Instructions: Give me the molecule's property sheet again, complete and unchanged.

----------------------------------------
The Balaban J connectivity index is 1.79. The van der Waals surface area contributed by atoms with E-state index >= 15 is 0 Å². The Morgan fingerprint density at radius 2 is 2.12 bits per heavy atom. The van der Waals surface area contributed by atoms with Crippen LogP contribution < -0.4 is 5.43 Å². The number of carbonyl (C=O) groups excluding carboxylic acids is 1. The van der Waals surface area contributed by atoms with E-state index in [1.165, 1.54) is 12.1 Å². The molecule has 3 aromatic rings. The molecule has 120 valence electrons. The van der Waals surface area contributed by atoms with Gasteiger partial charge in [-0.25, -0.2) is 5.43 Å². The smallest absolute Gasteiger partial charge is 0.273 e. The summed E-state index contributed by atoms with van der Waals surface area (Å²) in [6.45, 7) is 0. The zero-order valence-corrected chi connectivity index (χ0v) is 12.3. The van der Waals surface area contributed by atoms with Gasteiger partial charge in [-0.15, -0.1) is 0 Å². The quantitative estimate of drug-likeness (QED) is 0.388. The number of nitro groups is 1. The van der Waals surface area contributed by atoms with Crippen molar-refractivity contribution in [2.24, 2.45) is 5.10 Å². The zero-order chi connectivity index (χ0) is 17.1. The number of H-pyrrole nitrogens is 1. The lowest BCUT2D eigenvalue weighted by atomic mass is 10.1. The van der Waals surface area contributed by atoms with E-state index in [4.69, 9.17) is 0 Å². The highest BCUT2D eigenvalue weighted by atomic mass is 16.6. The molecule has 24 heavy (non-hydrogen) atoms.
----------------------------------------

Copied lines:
The Balaban J connectivity index is 1.79. The van der Waals surface area contributed by atoms with E-state index >= 15 is 0 Å². The Morgan fingerprint density at radius 2 is 2.12 bits per heavy atom. The van der Waals surface area contributed by atoms with Crippen LogP contribution < -0.4 is 5.43 Å². The number of carbonyl (C=O) groups excluding carboxylic acids is 1. The van der Waals surface area contributed by atoms with E-state index in [1.165, 1.54) is 12.1 Å². The molecule has 3 aromatic rings. The molecule has 120 valence electrons. The van der Waals surface area contributed by atoms with Gasteiger partial charge in [-0.25, -0.2) is 5.43 Å². The smallest absolute Gasteiger partial charge is 0.273 e. The summed E-state index contributed by atoms with van der Waals surface area (Å²) in [6.45, 7) is 0. The zero-order valence-corrected chi connectivity index (χ0v) is 12.3. The van der Waals surface area contributed by atoms with Gasteiger partial charge in [-0.15, -0.1) is 0 Å². The quantitative estimate of drug-likeness (QED) is 0.388. The number of nitro groups is 1. The van der Waals surface area contributed by atoms with Crippen molar-refractivity contribution in [2.24, 2.45) is 5.10 Å². The zero-order chi connectivity index (χ0) is 17.1. The number of H-pyrrole nitrogens is 1. The lowest BCUT2D eigenvalue weighted by atomic mass is 10.1. The van der Waals surface area contributed by atoms with E-state index in [4.69, 9.17) is 0 Å². The highest BCUT2D eigenvalue weighted by atomic mass is 16.6. The molecule has 24 heavy (non-hydrogen) atoms.